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Blog Post
8 May 2018

It’s all-inclusive: How a large-scale business uses agroforestry to rebuild post-war Laos

Banana farmer in Laos. Photo by Phoonsab Thevongsa on Flickr.

For centuries smallholder farmers have combined crops and trees in agroforestry systems to ensure agricultural productivity and healthy ecosystems. The small-scale practice has proven to be effective for better yields, diversification and soil quality. But can it be scaled up? There is an agroforestry project in Laos that combines commercial forestry with local food production, keeping profits intact.

The Laos management team of Stora Enso, one of the largest pulp and paper industry groups in the world, pioneered a new model for timber production. In contrast to most other plantation operations, the company’s new model counterbalances interests of all the relevant stakeholders, integrating food security and commercial wood production.

How can a multinational, large-scale pulp and paper industry meet commercial goals by using practices that squeeze timber, rice and cattle production into the same space? Peter Fogde, Chief Operations Officer at Stora Enso Laos, believes it is possible, but that one has to put farmers at the centre of the approach:

“You can’t work against the farmers, you need to work with them, with the people and their needs. That’s how you succeed”.

Photo courtesy of Peter Fogde, Stora Enso.

Treading carefully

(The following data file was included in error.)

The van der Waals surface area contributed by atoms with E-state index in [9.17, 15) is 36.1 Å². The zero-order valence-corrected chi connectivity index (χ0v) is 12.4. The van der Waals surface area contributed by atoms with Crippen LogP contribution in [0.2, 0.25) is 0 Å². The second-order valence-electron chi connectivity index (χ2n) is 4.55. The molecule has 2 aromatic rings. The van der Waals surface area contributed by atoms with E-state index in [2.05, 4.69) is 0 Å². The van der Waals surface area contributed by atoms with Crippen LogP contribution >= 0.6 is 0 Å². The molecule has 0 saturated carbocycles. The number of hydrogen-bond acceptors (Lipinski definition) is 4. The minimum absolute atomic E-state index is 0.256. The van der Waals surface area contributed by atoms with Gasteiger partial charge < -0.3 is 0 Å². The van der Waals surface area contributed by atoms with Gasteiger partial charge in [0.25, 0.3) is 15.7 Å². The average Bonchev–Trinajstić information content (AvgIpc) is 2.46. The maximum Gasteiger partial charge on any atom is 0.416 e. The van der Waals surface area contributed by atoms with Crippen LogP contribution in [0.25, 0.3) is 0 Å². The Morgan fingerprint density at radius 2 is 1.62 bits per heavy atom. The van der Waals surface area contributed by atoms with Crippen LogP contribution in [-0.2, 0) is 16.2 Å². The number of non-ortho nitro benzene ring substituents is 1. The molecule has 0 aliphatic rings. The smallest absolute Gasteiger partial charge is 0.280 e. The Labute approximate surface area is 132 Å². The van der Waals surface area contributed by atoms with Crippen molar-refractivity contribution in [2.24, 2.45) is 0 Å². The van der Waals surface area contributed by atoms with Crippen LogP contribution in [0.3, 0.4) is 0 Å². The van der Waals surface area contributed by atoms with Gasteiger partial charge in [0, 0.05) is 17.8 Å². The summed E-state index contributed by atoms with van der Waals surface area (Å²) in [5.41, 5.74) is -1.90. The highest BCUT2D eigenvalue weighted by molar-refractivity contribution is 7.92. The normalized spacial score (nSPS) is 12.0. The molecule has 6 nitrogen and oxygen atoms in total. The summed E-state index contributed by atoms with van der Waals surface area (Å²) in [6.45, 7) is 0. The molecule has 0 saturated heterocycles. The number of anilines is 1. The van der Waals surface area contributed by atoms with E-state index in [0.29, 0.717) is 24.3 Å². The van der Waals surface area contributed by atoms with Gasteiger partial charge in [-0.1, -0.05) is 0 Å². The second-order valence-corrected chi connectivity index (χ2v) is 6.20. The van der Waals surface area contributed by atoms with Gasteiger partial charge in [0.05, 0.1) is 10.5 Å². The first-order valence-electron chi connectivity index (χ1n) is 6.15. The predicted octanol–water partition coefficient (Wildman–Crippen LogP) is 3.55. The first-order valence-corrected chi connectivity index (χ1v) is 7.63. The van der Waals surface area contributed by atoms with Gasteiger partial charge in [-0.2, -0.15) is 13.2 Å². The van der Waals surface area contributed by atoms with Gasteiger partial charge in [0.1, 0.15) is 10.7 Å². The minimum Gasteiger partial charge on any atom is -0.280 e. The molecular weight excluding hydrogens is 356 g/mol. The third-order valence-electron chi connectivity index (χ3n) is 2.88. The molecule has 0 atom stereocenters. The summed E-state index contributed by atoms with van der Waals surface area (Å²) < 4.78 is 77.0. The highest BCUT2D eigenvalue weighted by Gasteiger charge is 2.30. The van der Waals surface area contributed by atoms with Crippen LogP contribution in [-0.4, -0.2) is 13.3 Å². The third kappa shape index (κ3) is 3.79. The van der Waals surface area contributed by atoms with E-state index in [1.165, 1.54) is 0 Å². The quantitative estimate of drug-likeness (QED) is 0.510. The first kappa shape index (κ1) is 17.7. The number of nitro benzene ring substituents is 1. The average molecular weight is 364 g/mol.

Laos is the most heavily bombed nation per capita. Many of the bombs dropped during the Vietnam War remain undetonated. These bombs are not only life-threatening, but also block the road to food security and social development, including any on-land business operations, like forestry or agriculture.

That is why the project Stora Enso is implementing in the Saravane and Savannakhet provinces of Southern Laos builds on three pillars: bomb removal, agroforestry and development investments. Clearing the land of the bombs is technically complicated, costly and requires specially educated and accredited staff. A large part of the challenge lies in locating the bombs because they are roughly the size of an orange, and there is one bomb per hectare on average.

So, why start a project where the first step involves high-risk activities such as bomb removal?

Laos was chosen for a number of reasons. Firstly, the country has a large portion of degraded land – a tragic remnant of the country’s war-torn past. During the Vietnam War, American troops sprayed Agent Orange, a tactical herbicide, on an enormous scale along the Ho Chi Minh Trail in Vietnam and Laos. The results are long-term health effects, widespread destruction and land degradation. However, because of the large areas of degraded forest land, the project could be implemented without deforesting, which, paradoxically enough, played a positive role in terms of sustainability.

Secondly, Laos has convenient access to global markets because of its geographical location.

Thirdly, the climate in Laos is perfect for planting fast growing trees, like Eucalyptus and Acacia, which are the most commonly used sources of raw material in many fibre-based products.

Photo courtesy of Peter Fogde, Stora Enso.

Establishing common ground